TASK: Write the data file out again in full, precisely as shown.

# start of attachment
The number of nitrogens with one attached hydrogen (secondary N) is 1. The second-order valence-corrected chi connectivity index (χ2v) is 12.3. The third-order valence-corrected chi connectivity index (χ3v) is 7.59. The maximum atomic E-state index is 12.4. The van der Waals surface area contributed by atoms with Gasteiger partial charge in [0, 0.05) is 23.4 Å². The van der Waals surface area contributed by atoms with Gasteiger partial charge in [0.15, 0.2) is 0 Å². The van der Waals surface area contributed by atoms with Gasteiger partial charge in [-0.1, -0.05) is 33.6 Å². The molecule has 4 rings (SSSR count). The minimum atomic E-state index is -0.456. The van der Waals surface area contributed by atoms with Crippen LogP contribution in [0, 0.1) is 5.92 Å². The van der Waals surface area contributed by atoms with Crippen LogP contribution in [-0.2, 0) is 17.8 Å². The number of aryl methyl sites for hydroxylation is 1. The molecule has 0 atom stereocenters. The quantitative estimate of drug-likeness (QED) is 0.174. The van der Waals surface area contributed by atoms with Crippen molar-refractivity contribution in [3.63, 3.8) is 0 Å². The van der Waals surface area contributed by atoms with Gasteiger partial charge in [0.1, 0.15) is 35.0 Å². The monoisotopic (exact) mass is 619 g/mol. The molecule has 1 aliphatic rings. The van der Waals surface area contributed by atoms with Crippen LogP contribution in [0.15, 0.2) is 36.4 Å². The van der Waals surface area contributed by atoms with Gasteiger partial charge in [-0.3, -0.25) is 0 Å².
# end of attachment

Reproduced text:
The number of nitrogens with one attached hydrogen (secondary N) is 1. The second-order valence-corrected chi connectivity index (χ2v) is 12.3. The third-order valence-corrected chi connectivity index (χ3v) is 7.59. The maximum atomic E-state index is 12.4. The van der Waals surface area contributed by atoms with Gasteiger partial charge in [0, 0.05) is 23.4 Å². The van der Waals surface area contributed by atoms with Gasteiger partial charge in [0.15, 0.2) is 0 Å². The van der Waals surface area contributed by atoms with Gasteiger partial charge in [-0.1, -0.05) is 33.6 Å². The molecule has 4 rings (SSSR count). The minimum atomic E-state index is -0.456. The van der Waals surface area contributed by atoms with Crippen LogP contribution in [0, 0.1) is 5.92 Å². The van der Waals surface area contributed by atoms with Crippen LogP contribution in [-0.2, 0) is 17.8 Å². The number of aryl methyl sites for hydroxylation is 1. The molecule has 0 atom stereocenters. The quantitative estimate of drug-likeness (QED) is 0.174. The van der Waals surface area contributed by atoms with Crippen molar-refractivity contribution in [3.63, 3.8) is 0 Å². The van der Waals surface area contributed by atoms with Gasteiger partial charge in [0.1, 0.15) is 35.0 Å². The monoisotopic (exact) mass is 619 g/mol. The molecule has 1 aliphatic rings. The van der Waals surface area contributed by atoms with Crippen LogP contribution in [0.15, 0.2) is 36.4 Å². The van der Waals surface area contributed by atoms with Gasteiger partial charge in [-0.3, -0.25) is 0 Å².